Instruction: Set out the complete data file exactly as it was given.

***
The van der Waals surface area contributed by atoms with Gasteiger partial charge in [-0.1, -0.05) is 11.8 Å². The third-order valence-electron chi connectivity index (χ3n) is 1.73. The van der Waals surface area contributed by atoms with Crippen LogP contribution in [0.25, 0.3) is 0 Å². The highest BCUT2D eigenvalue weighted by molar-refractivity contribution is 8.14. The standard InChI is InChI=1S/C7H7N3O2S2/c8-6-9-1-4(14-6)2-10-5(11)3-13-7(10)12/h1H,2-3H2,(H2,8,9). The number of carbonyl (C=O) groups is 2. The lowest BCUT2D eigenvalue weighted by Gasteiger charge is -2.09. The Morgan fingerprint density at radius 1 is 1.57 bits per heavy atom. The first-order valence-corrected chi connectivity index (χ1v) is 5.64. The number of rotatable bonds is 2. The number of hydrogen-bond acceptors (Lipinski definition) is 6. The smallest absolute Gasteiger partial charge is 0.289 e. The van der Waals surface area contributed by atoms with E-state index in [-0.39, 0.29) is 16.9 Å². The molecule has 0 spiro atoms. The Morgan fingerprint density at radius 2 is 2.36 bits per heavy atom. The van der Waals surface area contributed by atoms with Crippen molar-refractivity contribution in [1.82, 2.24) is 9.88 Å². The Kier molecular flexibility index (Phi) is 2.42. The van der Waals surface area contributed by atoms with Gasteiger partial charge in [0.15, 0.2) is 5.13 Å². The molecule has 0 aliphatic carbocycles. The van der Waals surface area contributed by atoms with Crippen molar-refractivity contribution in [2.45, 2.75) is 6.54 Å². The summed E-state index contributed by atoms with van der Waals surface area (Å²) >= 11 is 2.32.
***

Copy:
The van der Waals surface area contributed by atoms with Gasteiger partial charge in [-0.1, -0.05) is 11.8 Å². The third-order valence-electron chi connectivity index (χ3n) is 1.73. The van der Waals surface area contributed by atoms with Crippen LogP contribution in [0.25, 0.3) is 0 Å². The highest BCUT2D eigenvalue weighted by molar-refractivity contribution is 8.14. The standard InChI is InChI=1S/C7H7N3O2S2/c8-6-9-1-4(14-6)2-10-5(11)3-13-7(10)12/h1H,2-3H2,(H2,8,9). The number of carbonyl (C=O) groups is 2. The lowest BCUT2D eigenvalue weighted by Gasteiger charge is -2.09. The Morgan fingerprint density at radius 1 is 1.57 bits per heavy atom. The first-order valence-corrected chi connectivity index (χ1v) is 5.64. The number of rotatable bonds is 2. The number of hydrogen-bond acceptors (Lipinski definition) is 6. The smallest absolute Gasteiger partial charge is 0.289 e. The van der Waals surface area contributed by atoms with E-state index in [-0.39, 0.29) is 16.9 Å². The molecule has 0 spiro atoms. The Morgan fingerprint density at radius 2 is 2.36 bits per heavy atom. The van der Waals surface area contributed by atoms with Crippen molar-refractivity contribution in [1.82, 2.24) is 9.88 Å². The Kier molecular flexibility index (Phi) is 2.42. The van der Waals surface area contributed by atoms with Gasteiger partial charge in [0.15, 0.2) is 5.13 Å². The molecule has 0 aliphatic carbocycles. The van der Waals surface area contributed by atoms with Crippen molar-refractivity contribution in [2.45, 2.75) is 6.54 Å². The summed E-state index contributed by atoms with van der Waals surface area (Å²) >= 11 is 2.32.